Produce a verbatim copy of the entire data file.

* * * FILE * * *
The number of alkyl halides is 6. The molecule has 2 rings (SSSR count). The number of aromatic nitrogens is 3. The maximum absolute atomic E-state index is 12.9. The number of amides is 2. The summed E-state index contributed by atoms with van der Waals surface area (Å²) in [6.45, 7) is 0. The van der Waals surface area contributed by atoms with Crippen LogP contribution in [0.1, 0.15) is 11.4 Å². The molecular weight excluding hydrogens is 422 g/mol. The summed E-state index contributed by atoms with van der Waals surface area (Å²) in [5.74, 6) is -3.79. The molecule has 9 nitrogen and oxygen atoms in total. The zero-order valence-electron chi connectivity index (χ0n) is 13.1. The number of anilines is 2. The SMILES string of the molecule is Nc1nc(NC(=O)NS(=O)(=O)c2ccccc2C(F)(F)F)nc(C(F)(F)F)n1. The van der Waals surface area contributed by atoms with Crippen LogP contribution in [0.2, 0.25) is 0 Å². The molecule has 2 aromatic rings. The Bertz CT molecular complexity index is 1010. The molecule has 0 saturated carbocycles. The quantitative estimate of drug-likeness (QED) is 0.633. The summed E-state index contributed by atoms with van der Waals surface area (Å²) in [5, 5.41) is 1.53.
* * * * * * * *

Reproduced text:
The number of alkyl halides is 6. The molecule has 2 rings (SSSR count). The number of aromatic nitrogens is 3. The maximum absolute atomic E-state index is 12.9. The number of amides is 2. The summed E-state index contributed by atoms with van der Waals surface area (Å²) in [6.45, 7) is 0. The van der Waals surface area contributed by atoms with Crippen LogP contribution in [0.1, 0.15) is 11.4 Å². The molecular weight excluding hydrogens is 422 g/mol. The summed E-state index contributed by atoms with van der Waals surface area (Å²) in [5.74, 6) is -3.79. The molecule has 9 nitrogen and oxygen atoms in total. The zero-order valence-electron chi connectivity index (χ0n) is 13.1. The number of anilines is 2. The SMILES string of the molecule is Nc1nc(NC(=O)NS(=O)(=O)c2ccccc2C(F)(F)F)nc(C(F)(F)F)n1. The van der Waals surface area contributed by atoms with Crippen LogP contribution in [0.2, 0.25) is 0 Å². The molecule has 2 aromatic rings. The Bertz CT molecular complexity index is 1010. The molecule has 0 saturated carbocycles. The quantitative estimate of drug-likeness (QED) is 0.633. The summed E-state index contributed by atoms with van der Waals surface area (Å²) in [5, 5.41) is 1.53.